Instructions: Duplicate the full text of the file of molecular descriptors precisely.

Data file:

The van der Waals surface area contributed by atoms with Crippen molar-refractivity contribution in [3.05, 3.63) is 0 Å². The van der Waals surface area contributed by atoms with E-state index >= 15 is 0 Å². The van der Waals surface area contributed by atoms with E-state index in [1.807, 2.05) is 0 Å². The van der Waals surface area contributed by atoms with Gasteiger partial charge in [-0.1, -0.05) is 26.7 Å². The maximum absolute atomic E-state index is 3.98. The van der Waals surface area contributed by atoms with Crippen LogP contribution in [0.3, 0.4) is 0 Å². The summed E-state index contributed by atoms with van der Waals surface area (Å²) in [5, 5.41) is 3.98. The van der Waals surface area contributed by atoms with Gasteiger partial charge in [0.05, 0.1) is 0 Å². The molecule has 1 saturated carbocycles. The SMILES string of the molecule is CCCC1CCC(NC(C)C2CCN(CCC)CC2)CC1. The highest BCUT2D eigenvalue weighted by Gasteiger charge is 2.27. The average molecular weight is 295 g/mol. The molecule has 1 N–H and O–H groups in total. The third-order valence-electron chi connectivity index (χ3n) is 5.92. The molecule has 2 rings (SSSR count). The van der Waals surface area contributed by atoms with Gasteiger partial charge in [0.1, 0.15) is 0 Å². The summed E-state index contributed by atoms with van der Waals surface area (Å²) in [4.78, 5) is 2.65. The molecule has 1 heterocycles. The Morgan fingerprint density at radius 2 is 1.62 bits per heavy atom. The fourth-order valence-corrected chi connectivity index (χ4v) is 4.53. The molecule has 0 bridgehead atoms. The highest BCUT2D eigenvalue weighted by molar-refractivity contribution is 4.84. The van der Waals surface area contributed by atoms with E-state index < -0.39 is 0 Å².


The van der Waals surface area contributed by atoms with Crippen molar-refractivity contribution in [3.05, 3.63) is 0 Å². The van der Waals surface area contributed by atoms with E-state index >= 15 is 0 Å². The van der Waals surface area contributed by atoms with E-state index in [1.807, 2.05) is 0 Å². The van der Waals surface area contributed by atoms with Gasteiger partial charge in [-0.1, -0.05) is 26.7 Å². The maximum absolute atomic E-state index is 3.98. The van der Waals surface area contributed by atoms with Crippen LogP contribution in [0.3, 0.4) is 0 Å². The summed E-state index contributed by atoms with van der Waals surface area (Å²) in [5, 5.41) is 3.98. The van der Waals surface area contributed by atoms with Gasteiger partial charge in [0.05, 0.1) is 0 Å². The molecule has 1 saturated carbocycles. The SMILES string of the molecule is CCCC1CCC(NC(C)C2CCN(CCC)CC2)CC1. The highest BCUT2D eigenvalue weighted by Gasteiger charge is 2.27. The average molecular weight is 295 g/mol. The molecule has 1 N–H and O–H groups in total. The third-order valence-electron chi connectivity index (χ3n) is 5.92. The molecule has 2 rings (SSSR count). The van der Waals surface area contributed by atoms with Gasteiger partial charge in [0.1, 0.15) is 0 Å². The summed E-state index contributed by atoms with van der Waals surface area (Å²) in [4.78, 5) is 2.65. The molecule has 1 heterocycles. The Morgan fingerprint density at radius 2 is 1.62 bits per heavy atom. The fourth-order valence-corrected chi connectivity index (χ4v) is 4.53. The molecule has 0 bridgehead atoms. The highest BCUT2D eigenvalue weighted by molar-refractivity contribution is 4.84. The van der Waals surface area contributed by atoms with E-state index < -0.39 is 0 Å².